Although Ann Arbor is more yuppie than hippie in 2011, there apparently still are a few remnants of the counterculture around today. One is the “Hash Bash”. The first celebration of cannabis was observed on April 1, 1972 on the University of Michigan Diag, and the “Hash Bash” continues to be a popular event in the town 40 years later.
The celebration was brought about through the efforts of John Sinclair, whose political organization got behind two candidates from the Human Rights Party who were then elected to the Ann Arbor City Council. They quickly spearheaded an effort to reduce the city’s penalty for small amounts of marijuana to a $5 civil infraction, thereby essentially decriminalizing weed in Ann Arbor. Over the years the fine has been increased to a $25 ticket for a first offense. Getting involved and voting makes a difference.
As a longtime advocate of marijuana use, it probably goes without saying that Sinclair was pleased that the Michigan Medical Marijuana Initiative was passed in 2008 by a fairly wide margin; 63% of the voters in favor, while 37% were opposed. But just three years later, the common sense law is under attack by Michigan Attorney General Bill Schuette.
Schuette’s victory in the 2010 general election is an excellent example of the effect of apathy on the part of Michigan voters. Although on the surface it seemed that Schuette defeated his Democratic opponent, David Leyton, rather convincingly by a margin of 52% to 43% in the election, it’s revealing to know that only 45 % of the registered voters in Michigan bothered to cast their votes in 2010. To break it down, Schuette’s victory total really represented just 22% of the registered voters in the state. Furthermore, the total number of Michigan citizens who cast their votes for the Medical Marijuana Initiative in 2008 was almost twice the number who voted for the Attorney General who is trying to overthrow the law.
The same thing happened in the 2010 gubernatorial election. Republican Rick Snyder appeared to have scored an overwhelming victory over his Democratic challenger, Virg Bernero, by a 58% to 40% margin. But with only 45% of the registered voters in Michigan casting ballots in the election, Snyder’s total represents just 26% of the voters in the state, hardly a mandate for “reinventing Michigan”.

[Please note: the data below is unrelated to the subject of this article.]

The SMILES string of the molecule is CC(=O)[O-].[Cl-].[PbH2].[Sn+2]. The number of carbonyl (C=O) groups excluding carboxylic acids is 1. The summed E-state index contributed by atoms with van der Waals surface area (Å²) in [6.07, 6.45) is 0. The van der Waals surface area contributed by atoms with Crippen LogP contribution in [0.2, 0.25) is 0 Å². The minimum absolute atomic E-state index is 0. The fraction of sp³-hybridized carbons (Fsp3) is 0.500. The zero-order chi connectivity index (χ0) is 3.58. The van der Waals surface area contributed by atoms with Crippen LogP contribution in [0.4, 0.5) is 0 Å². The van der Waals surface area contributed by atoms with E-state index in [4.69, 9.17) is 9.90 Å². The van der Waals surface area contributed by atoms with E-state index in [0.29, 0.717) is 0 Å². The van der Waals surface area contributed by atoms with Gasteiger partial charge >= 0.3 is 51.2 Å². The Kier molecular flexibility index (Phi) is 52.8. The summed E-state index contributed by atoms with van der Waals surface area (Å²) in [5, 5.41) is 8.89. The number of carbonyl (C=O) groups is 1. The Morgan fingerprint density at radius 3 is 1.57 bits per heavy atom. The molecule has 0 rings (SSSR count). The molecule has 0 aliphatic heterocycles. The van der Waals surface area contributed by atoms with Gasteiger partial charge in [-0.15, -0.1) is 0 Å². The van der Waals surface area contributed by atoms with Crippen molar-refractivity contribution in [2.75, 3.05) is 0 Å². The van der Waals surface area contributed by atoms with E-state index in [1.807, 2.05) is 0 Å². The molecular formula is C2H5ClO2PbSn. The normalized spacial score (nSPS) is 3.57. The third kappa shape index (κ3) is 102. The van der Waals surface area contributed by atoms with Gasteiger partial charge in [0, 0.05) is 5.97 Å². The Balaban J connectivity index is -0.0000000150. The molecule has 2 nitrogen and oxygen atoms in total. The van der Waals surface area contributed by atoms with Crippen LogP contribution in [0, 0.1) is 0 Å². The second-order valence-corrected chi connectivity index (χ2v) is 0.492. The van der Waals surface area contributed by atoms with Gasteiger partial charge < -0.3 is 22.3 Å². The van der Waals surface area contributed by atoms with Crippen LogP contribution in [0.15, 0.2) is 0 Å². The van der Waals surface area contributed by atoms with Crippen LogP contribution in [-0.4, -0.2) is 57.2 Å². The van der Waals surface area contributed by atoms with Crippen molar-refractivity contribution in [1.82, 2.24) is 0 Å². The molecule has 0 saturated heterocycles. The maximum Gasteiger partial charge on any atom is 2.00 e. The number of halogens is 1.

Perhaps the results in both of the above races would have been the same even if over 90% of the registered voters had cast their ballots. I could accept that, but not 45%. To quote Jessica Reiser, president of the League of Women Voters of Michigan; “To make democracy work, we have to have citizens involved. And voting is the best way to do that”. To become involved, people need to take the time to learn about the issues and then do their civic duty and cast their vote. The stakes are high. A government in which decisions are made by a minority of its citizens is a democracy in name only.
In what will probably be the perfect storm of negative advertising accompanying the upcoming presidential election, it will be easy to sit back and do nothing, to rationalize that your vote doesn’t really mean anything. Why bother? I’m too busy. I don’t want to stand in line. They’re all the same. It won’t make any difference if I vote or not. The lyrics of John Lennon’s "Working Class Hero", issued on his first solo album, “John Lennon/Plastic Ono Band”, address apathy. Although Lennon is no longer with us, his words from over forty years ago still ring true.
Keep you doped with religion, sex, and T.V.
And you think you’re so clever and classless and free
But you're still fucking peasants as far as I can see
A working class hero is something to be...
- John Lennon